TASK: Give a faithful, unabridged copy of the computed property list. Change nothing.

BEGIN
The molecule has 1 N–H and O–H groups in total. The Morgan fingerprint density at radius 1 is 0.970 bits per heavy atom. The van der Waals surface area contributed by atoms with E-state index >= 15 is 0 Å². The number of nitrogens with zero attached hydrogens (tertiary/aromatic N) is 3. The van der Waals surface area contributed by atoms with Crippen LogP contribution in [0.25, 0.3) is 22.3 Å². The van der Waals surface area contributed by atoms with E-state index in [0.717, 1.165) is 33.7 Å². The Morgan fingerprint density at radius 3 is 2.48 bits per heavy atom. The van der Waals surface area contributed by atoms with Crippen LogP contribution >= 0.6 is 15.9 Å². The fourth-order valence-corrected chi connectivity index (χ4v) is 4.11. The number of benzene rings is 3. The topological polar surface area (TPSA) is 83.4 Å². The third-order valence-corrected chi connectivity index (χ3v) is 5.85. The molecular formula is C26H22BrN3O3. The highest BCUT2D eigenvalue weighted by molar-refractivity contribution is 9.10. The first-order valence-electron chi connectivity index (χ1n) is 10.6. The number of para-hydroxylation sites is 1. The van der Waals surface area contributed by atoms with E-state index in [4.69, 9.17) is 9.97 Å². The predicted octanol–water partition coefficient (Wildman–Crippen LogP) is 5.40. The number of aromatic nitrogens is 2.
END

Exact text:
The molecule has 1 N–H and O–H groups in total. The Morgan fingerprint density at radius 1 is 0.970 bits per heavy atom. The van der Waals surface area contributed by atoms with E-state index >= 15 is 0 Å². The number of nitrogens with zero attached hydrogens (tertiary/aromatic N) is 3. The van der Waals surface area contributed by atoms with Crippen LogP contribution in [0.25, 0.3) is 22.3 Å². The van der Waals surface area contributed by atoms with E-state index in [0.717, 1.165) is 33.7 Å². The Morgan fingerprint density at radius 3 is 2.48 bits per heavy atom. The van der Waals surface area contributed by atoms with Crippen LogP contribution >= 0.6 is 15.9 Å². The fourth-order valence-corrected chi connectivity index (χ4v) is 4.11. The number of benzene rings is 3. The topological polar surface area (TPSA) is 83.4 Å². The third-order valence-corrected chi connectivity index (χ3v) is 5.85. The molecular formula is C26H22BrN3O3. The highest BCUT2D eigenvalue weighted by molar-refractivity contribution is 9.10. The first-order valence-electron chi connectivity index (χ1n) is 10.6. The number of para-hydroxylation sites is 1. The van der Waals surface area contributed by atoms with E-state index in [4.69, 9.17) is 9.97 Å². The predicted octanol–water partition coefficient (Wildman–Crippen LogP) is 5.40. The number of aromatic nitrogens is 2.